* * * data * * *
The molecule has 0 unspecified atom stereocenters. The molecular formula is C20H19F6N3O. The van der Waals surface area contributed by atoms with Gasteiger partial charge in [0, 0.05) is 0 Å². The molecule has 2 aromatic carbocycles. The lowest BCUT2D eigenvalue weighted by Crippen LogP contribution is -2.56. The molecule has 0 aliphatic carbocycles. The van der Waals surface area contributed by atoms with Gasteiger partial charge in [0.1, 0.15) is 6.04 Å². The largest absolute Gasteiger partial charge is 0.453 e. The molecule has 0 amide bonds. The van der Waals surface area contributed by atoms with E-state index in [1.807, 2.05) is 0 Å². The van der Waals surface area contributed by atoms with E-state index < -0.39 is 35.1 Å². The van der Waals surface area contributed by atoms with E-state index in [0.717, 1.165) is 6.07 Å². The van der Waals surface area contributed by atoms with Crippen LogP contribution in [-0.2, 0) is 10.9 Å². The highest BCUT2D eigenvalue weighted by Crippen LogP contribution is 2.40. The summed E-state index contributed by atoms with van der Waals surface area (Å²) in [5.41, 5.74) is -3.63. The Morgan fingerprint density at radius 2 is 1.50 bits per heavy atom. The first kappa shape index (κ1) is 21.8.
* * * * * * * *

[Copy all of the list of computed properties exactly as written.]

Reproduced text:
The molecule has 0 unspecified atom stereocenters. The molecular formula is C20H19F6N3O. The van der Waals surface area contributed by atoms with Gasteiger partial charge in [0, 0.05) is 0 Å². The molecule has 2 aromatic carbocycles. The lowest BCUT2D eigenvalue weighted by Crippen LogP contribution is -2.56. The molecule has 0 aliphatic carbocycles. The van der Waals surface area contributed by atoms with Gasteiger partial charge in [0.1, 0.15) is 6.04 Å². The largest absolute Gasteiger partial charge is 0.453 e. The molecule has 0 amide bonds. The van der Waals surface area contributed by atoms with E-state index in [1.807, 2.05) is 0 Å². The van der Waals surface area contributed by atoms with E-state index < -0.39 is 35.1 Å². The van der Waals surface area contributed by atoms with E-state index in [0.717, 1.165) is 6.07 Å². The van der Waals surface area contributed by atoms with Crippen LogP contribution in [-0.2, 0) is 10.9 Å². The highest BCUT2D eigenvalue weighted by Crippen LogP contribution is 2.40. The summed E-state index contributed by atoms with van der Waals surface area (Å²) in [5.41, 5.74) is -3.63. The Morgan fingerprint density at radius 2 is 1.50 bits per heavy atom. The first kappa shape index (κ1) is 21.8.